Massachusetts Eviction Laws

A Massachusetts landlord can only evict a tenant upon expiration of the lease term, for violation of a specific provision in the rental agreement or for nonpayment of rent. All landlords must follow the Massachusetts eviction process to expel a tenant.

Illegal Tenant Evictions

Following the Massachusetts eviction process means the landlord must first give the tenant proper notice in most cases and then by obtaining a court order. Occasionally, a landlord will circumvent these steps and take illegal measures, such as the following:

  • Shutting off the utilities
  • Changing the locks or denying use of the premises
  • Entering and removing the tenant’s personal belongings
  • Interfering with the tenant’s use of the property

If a landlord attempts any of these actions, he or she may be subject to criminal and civil liability. If this occurs, a tenant should send a registered or certified letter to the landlord warning him or her that these actions are illegal. If the landlord does commit an illegal act, the tenant could obtain a Temporary Restraining Order (TRO) ordering the landlord to restore the premises, property and other services to the tenant. The court could also order the landlord to pay damages to the tenant of at least 3 months rent, court costs and attorney’s fees.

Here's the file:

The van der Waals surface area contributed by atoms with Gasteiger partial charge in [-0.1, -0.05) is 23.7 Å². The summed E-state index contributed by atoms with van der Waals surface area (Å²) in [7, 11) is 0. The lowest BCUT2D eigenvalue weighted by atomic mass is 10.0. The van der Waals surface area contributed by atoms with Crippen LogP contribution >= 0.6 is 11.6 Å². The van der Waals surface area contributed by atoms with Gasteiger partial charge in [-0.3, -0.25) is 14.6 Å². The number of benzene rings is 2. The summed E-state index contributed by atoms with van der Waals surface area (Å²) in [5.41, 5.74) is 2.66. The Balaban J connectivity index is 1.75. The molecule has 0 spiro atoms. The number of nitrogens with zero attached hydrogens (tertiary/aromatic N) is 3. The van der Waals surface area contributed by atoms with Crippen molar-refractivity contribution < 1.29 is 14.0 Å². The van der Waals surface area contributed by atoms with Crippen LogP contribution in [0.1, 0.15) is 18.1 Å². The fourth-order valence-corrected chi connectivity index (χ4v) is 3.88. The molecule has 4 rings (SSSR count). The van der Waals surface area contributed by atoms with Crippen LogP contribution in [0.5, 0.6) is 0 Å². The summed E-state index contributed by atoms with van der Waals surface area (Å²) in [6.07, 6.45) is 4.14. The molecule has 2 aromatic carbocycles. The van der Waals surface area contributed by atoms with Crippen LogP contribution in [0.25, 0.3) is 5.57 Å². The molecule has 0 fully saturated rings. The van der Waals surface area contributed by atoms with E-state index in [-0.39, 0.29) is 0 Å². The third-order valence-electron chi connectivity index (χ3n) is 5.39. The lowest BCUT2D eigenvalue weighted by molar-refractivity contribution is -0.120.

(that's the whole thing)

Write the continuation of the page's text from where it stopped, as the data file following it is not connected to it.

Massachusetts Notice to Quit

In nonpayment of rent evictions, the landlord is required to serve a Massachusetts eviction notice giving the tenant 14-days to pay or to vacate or the lease will be terminated. Any rental agreement that waives this requirement is illegal. Some leases may give the tenant a longer time to comply.

For eviction reasons other than nonpayment of rent, the Massachusetts eviction notice is not statutorily specified, though many leases give a 7-day notice, which is legal. In these cases, the notice must refer to the lease provision in violation and that the tenant may remedy the breach within the notice period, vacate the premises, or the lease will terminate and legal action will be brought. If there is no written lease, the Massachusetts eviction notice is 14 days for nonpayment of rent. For any other reason, the notice is 30 days, or at the end of the rental period, whichever is longer.

No Tenant Eviction Notice

A landlord need not give notice if the lease expires and there is an option to renew that the tenant fails to exercise. The landlord may proceed directly to the next step in the Massachusetts eviction process.

For more information on Massachusetts Eviction Laws please go to:

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